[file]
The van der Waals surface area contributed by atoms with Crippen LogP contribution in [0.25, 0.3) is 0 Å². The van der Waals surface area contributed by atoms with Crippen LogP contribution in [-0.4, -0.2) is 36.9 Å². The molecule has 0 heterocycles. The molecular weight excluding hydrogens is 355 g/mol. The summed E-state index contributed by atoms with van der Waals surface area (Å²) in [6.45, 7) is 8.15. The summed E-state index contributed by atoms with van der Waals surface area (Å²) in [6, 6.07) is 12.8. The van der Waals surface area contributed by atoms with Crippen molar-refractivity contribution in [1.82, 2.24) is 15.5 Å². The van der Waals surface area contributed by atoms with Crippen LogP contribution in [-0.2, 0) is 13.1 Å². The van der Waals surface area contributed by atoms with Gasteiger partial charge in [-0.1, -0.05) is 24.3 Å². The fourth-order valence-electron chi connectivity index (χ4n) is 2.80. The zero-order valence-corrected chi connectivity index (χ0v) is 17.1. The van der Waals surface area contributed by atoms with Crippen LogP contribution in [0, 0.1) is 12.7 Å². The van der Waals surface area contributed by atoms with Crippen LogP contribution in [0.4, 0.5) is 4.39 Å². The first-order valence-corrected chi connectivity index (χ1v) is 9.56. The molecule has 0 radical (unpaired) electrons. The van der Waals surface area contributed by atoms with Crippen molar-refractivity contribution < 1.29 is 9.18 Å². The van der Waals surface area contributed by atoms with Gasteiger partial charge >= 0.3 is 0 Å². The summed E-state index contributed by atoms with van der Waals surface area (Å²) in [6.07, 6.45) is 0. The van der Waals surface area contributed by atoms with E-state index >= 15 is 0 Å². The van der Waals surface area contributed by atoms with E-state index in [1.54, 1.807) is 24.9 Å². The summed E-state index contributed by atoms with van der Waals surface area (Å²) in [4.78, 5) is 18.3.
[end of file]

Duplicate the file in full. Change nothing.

The van der Waals surface area contributed by atoms with Crippen LogP contribution in [0.25, 0.3) is 0 Å². The van der Waals surface area contributed by atoms with Crippen LogP contribution in [-0.4, -0.2) is 36.9 Å². The molecule has 0 heterocycles. The molecular weight excluding hydrogens is 355 g/mol. The summed E-state index contributed by atoms with van der Waals surface area (Å²) in [6.45, 7) is 8.15. The summed E-state index contributed by atoms with van der Waals surface area (Å²) in [6, 6.07) is 12.8. The van der Waals surface area contributed by atoms with Crippen molar-refractivity contribution in [1.82, 2.24) is 15.5 Å². The van der Waals surface area contributed by atoms with Crippen LogP contribution in [-0.2, 0) is 13.1 Å². The van der Waals surface area contributed by atoms with Gasteiger partial charge in [-0.1, -0.05) is 24.3 Å². The fourth-order valence-electron chi connectivity index (χ4n) is 2.80. The zero-order valence-corrected chi connectivity index (χ0v) is 17.1. The van der Waals surface area contributed by atoms with Crippen LogP contribution in [0, 0.1) is 12.7 Å². The van der Waals surface area contributed by atoms with Crippen LogP contribution in [0.4, 0.5) is 4.39 Å². The first-order valence-corrected chi connectivity index (χ1v) is 9.56. The molecule has 0 radical (unpaired) electrons. The van der Waals surface area contributed by atoms with Crippen molar-refractivity contribution < 1.29 is 9.18 Å². The van der Waals surface area contributed by atoms with Gasteiger partial charge >= 0.3 is 0 Å². The summed E-state index contributed by atoms with van der Waals surface area (Å²) in [6.07, 6.45) is 0. The van der Waals surface area contributed by atoms with E-state index >= 15 is 0 Å². The van der Waals surface area contributed by atoms with E-state index in [1.54, 1.807) is 24.9 Å². The summed E-state index contributed by atoms with van der Waals surface area (Å²) in [4.78, 5) is 18.3.